Banks, too, are looking at ways to make sense of their corporate data.
“Technology industry is never short on jargons and hypes, but Big Data appears to have come out of business needs and not a term invented by technology,” said an official at a large Indian public-sector bank, who spoke on condition that neither he nor his bank be named. “We are currently evaluating vendors who can offer data solutions to help us launch new products across different consumer segments, almost on the fly.” His bank competes with more aggressive private sector rivals in attracting business from rich individuals.
Although rewards far outweigh risks in deploying Big Data, there are lessons to learn from past misadventures.
In the early to mid nineties, many enterprises made a bet on customer relationship management software, hoping to see a rise in sales and profits. Many such initiatives failed because they were not implemented in sync with the company’s processes and decision-making norms. Given its strong linkages with business, Big Data needs to be focusing on revenue opportunities from day one.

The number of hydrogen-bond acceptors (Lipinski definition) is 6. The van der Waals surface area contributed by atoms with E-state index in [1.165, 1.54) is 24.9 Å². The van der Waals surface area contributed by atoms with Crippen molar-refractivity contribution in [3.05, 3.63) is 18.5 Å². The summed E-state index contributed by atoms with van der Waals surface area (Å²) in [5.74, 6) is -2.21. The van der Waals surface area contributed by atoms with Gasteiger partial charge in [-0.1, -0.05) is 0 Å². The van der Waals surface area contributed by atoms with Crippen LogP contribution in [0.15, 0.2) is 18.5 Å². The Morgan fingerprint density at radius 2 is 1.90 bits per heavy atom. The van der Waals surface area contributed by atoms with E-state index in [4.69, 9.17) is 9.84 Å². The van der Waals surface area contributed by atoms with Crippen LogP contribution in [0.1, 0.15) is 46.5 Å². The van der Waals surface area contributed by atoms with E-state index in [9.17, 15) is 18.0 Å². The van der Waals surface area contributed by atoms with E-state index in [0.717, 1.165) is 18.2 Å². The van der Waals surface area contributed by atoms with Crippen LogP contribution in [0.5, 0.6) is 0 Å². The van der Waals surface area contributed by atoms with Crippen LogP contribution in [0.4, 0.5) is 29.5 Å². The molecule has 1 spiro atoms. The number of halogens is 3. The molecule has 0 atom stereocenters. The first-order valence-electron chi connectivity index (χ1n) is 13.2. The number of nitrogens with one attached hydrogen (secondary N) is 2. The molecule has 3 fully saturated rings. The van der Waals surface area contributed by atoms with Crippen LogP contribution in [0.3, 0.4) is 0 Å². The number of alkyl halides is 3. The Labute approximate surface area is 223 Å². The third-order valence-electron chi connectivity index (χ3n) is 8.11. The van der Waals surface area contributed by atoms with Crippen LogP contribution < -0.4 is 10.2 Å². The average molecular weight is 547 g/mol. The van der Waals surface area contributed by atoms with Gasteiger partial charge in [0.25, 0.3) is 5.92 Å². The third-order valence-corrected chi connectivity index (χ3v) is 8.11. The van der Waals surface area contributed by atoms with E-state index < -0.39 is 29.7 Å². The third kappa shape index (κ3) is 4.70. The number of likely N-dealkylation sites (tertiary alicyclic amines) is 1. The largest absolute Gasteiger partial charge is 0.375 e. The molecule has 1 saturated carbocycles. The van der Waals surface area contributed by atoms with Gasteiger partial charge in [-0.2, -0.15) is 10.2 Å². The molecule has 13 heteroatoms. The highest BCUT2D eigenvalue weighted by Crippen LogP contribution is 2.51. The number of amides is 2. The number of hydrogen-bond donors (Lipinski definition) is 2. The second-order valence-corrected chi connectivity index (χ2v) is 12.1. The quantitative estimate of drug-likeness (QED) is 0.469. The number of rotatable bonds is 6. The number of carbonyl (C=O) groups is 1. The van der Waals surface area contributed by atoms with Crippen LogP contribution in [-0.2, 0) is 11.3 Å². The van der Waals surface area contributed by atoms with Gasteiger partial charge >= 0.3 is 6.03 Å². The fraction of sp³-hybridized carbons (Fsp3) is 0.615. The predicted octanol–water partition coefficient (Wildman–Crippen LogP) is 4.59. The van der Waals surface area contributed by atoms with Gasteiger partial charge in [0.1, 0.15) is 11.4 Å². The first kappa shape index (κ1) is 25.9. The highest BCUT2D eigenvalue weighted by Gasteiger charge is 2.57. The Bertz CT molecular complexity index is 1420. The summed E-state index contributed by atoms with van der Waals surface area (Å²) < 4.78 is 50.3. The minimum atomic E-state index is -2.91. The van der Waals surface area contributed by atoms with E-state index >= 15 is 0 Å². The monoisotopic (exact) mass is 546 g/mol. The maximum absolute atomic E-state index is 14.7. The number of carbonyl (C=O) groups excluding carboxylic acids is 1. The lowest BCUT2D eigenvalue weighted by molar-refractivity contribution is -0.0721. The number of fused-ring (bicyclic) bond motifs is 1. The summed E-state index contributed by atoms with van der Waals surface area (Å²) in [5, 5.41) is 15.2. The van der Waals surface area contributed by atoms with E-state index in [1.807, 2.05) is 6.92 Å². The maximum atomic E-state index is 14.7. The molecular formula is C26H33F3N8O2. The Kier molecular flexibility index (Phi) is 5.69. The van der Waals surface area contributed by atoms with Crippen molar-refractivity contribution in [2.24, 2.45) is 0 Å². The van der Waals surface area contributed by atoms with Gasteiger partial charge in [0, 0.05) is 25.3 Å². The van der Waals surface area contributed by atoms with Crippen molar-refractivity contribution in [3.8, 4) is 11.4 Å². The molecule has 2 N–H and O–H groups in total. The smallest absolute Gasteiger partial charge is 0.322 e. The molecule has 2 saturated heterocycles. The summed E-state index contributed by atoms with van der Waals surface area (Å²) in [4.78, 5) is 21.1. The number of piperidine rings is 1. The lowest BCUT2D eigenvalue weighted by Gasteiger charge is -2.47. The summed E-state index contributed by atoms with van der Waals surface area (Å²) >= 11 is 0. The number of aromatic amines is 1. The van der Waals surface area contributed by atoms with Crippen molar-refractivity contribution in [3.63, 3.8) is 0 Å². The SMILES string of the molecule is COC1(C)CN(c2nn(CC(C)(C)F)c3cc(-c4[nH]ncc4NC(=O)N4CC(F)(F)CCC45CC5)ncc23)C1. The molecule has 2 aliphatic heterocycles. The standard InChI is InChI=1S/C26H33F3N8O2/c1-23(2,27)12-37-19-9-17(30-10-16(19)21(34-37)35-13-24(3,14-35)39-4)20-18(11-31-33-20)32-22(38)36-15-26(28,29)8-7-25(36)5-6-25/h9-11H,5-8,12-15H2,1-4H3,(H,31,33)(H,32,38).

“No matter how granular the approach is, enterprises must think of generating revenues from this. And you need business sponsors from functions of marketing, etc., to drive Big Data,” said Gangotra.
Beyond business, there are other compulsions forcing firms to invest in sophisticated solutions.
“You like it or not, data is going to grow and, in many cases, the data is going to outlive you. Companies are storing data even after an employee has quit and now we are talking about average data lifespan of 70-80 years,” said Valluri of NetApp.
A bigger challenge for enterprises is what’s called unstructured data, which is basically chunks of unclassified and uncategorized information.
“This unstructured data is in all kinds of form such as image files, audio, video and newer formats like Flash,” said Valluri. Governments and intelligence officials attempting to scan cities on a real time basis to curb terrorism are the latest to make a business case for Big Data, according to Valluri.
“There’s a huge procurement going for Mumbai for real time video surveillance involving storage and extraction of thousands of images, videos on an on demand basis. There’s no way you can do this without Big Data,” said Valluri.